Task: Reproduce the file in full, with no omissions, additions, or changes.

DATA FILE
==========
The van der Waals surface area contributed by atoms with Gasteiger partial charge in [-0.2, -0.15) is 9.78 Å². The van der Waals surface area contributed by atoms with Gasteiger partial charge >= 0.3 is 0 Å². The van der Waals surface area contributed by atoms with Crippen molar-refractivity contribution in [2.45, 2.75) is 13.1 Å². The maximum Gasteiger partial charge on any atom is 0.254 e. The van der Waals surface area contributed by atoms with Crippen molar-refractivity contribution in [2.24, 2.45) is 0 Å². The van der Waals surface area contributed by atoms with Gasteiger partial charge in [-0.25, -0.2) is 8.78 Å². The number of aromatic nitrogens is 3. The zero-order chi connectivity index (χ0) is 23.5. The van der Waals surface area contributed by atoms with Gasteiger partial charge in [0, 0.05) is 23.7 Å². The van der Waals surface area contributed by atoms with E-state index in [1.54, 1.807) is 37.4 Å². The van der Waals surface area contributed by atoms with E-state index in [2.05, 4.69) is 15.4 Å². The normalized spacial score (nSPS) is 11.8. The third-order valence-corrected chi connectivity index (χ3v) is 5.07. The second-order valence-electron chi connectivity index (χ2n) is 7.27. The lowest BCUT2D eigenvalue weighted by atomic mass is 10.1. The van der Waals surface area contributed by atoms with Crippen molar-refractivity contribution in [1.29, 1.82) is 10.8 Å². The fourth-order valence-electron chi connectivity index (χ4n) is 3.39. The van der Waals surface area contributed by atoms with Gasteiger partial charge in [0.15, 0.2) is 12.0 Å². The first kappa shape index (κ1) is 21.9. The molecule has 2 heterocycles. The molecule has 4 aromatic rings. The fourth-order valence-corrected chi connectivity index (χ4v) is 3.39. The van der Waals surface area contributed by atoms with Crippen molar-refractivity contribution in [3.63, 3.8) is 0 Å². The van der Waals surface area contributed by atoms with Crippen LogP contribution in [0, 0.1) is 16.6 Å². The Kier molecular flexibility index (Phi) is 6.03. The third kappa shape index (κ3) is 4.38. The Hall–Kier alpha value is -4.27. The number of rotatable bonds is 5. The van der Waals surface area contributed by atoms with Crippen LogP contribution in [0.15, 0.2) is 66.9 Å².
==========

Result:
The van der Waals surface area contributed by atoms with Gasteiger partial charge in [-0.2, -0.15) is 9.78 Å². The van der Waals surface area contributed by atoms with Gasteiger partial charge >= 0.3 is 0 Å². The van der Waals surface area contributed by atoms with Crippen molar-refractivity contribution in [2.45, 2.75) is 13.1 Å². The maximum Gasteiger partial charge on any atom is 0.254 e. The van der Waals surface area contributed by atoms with Crippen molar-refractivity contribution in [2.24, 2.45) is 0 Å². The van der Waals surface area contributed by atoms with Gasteiger partial charge in [-0.25, -0.2) is 8.78 Å². The number of aromatic nitrogens is 3. The zero-order chi connectivity index (χ0) is 23.5. The van der Waals surface area contributed by atoms with Gasteiger partial charge in [0, 0.05) is 23.7 Å². The van der Waals surface area contributed by atoms with E-state index in [1.54, 1.807) is 37.4 Å². The van der Waals surface area contributed by atoms with E-state index in [2.05, 4.69) is 15.4 Å². The normalized spacial score (nSPS) is 11.8. The third-order valence-corrected chi connectivity index (χ3v) is 5.07. The second-order valence-electron chi connectivity index (χ2n) is 7.27. The lowest BCUT2D eigenvalue weighted by atomic mass is 10.1. The van der Waals surface area contributed by atoms with Crippen molar-refractivity contribution in [1.29, 1.82) is 10.8 Å². The fourth-order valence-electron chi connectivity index (χ4n) is 3.39. The van der Waals surface area contributed by atoms with Gasteiger partial charge in [0.15, 0.2) is 12.0 Å². The first kappa shape index (κ1) is 21.9. The molecule has 2 heterocycles. The molecule has 4 aromatic rings. The fourth-order valence-corrected chi connectivity index (χ4v) is 3.39. The van der Waals surface area contributed by atoms with Crippen molar-refractivity contribution in [3.63, 3.8) is 0 Å². The van der Waals surface area contributed by atoms with Crippen LogP contribution in [0, 0.1) is 16.6 Å². The Kier molecular flexibility index (Phi) is 6.03. The third kappa shape index (κ3) is 4.38. The Hall–Kier alpha value is -4.27. The number of rotatable bonds is 5. The van der Waals surface area contributed by atoms with Crippen LogP contribution in [0.15, 0.2) is 66.9 Å².